The 18th century urns were located at Marcus Dill's home, Idlicote House near Shipston-on-Stour, before he sold them at auction in 2009.
It was not until 2014 that Stratford-on-Avon District Council became aware that the urns and pedestals had been removed and began correspondence with Dill.
Dill made a retrospective application for listed building consent to remove them, but the council refused the application and issued the enforcement notice in April 2016.
Dill explained that the items had been shipped abroad after he sold them for £55,000. He doesn't even know the purchaser's name and he has no way of getting them back, his barrister Richard Harwood QC told the Appeal Court.
Council planners argued that to grant retrospective consent for the urns' removal would set "an extremely dangerous precedent".
Dill had argued that the urns and pedestals are not "buildings" and should never have been listed. But the council said the removal of the urns and pedestals "equated to demolition" and that "substantial harm had been caused".
The enforcement notice was later confirmed by a planning inspector, who pointed out that all sorts of structures - from telephone and post oxes to shipyard cranes, as well as "sculpture or statuary" - are on the listed buildings register. The inspector's decision was backed by the High Court last year.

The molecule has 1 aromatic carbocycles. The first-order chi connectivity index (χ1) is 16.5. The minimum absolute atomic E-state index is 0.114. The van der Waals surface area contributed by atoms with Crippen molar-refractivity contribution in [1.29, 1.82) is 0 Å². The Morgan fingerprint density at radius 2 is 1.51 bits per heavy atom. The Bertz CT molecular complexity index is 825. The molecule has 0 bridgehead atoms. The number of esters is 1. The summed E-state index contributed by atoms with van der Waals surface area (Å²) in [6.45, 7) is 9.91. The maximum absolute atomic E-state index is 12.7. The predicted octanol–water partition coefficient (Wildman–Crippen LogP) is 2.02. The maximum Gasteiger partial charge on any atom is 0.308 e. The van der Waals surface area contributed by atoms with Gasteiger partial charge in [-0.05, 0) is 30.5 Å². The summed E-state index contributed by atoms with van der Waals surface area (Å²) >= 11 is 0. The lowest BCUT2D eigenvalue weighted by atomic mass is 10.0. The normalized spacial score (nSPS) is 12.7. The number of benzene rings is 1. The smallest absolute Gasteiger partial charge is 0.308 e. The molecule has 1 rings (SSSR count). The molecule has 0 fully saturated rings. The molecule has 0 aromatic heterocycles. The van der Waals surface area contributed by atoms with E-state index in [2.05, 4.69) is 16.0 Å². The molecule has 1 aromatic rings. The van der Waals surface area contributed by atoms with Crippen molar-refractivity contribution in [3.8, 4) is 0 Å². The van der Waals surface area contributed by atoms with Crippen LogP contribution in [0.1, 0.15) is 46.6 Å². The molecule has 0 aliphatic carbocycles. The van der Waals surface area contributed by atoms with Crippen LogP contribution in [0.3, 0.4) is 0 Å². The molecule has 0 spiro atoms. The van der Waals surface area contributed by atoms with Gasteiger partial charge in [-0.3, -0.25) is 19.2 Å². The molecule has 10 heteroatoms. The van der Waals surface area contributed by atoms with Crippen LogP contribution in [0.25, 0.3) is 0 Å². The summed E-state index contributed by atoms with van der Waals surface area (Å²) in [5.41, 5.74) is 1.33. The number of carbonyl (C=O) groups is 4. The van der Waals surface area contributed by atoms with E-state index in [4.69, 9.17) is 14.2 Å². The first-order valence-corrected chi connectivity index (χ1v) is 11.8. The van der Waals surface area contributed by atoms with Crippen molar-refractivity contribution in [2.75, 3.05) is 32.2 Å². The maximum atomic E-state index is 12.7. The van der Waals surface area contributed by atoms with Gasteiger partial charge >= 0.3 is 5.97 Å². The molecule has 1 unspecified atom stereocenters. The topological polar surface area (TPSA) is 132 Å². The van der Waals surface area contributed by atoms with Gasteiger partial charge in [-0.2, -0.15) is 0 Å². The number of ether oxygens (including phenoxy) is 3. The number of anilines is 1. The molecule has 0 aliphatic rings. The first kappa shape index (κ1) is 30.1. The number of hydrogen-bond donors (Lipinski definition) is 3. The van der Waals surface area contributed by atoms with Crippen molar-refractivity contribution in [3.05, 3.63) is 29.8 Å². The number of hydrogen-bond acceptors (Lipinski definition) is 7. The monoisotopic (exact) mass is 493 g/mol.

Yesterday that order was upheld by the Court of Appeal , meaning Dill could face a criminal trial if he fails to comply. Lord Justice Hickinbottom rejected his arguments that the urns and pedestals are not "buildings" and should never have been listed.
The judge said it was Parliament's intention that the appearance of even moveable items on the listed buildings register should be decisive.
Lords Justice McCombe and Coulson agreed with him that the status of the urns and pedestals as listed buildings was beyond question and "could not be challenged".
Dismissing Dill's appeal, the court also ruled his retrospective application for listed building consent invalid because it did not state to where the urns and pedestals had been moved.
Dill was already facing substantial legal costs before his appeal, and the judges today added another £6,485 to his bill.
Yesterday, a High Court judge overturned a decision by former communities secretary Sajid Javid to refuse plans for an opencast mine in Northumberland on grounds including the scheme's potential impact on climate change.
Last week, a High Court judge dismissed a claim that a planning inspector overstepped her powers in approving a developer's application to revise conditions imposed on a planning permission and increase the height of two wind turbines in west Wales by 25 per cent.
And also last week, a Warwickshire farmer failed in a High Court bid to overturn a council's decision to discharge a planning condition stipulating that the developer of a neighbouring barn conversion must install acoustic fencing to prevent possible noise complaints from future residents of the property.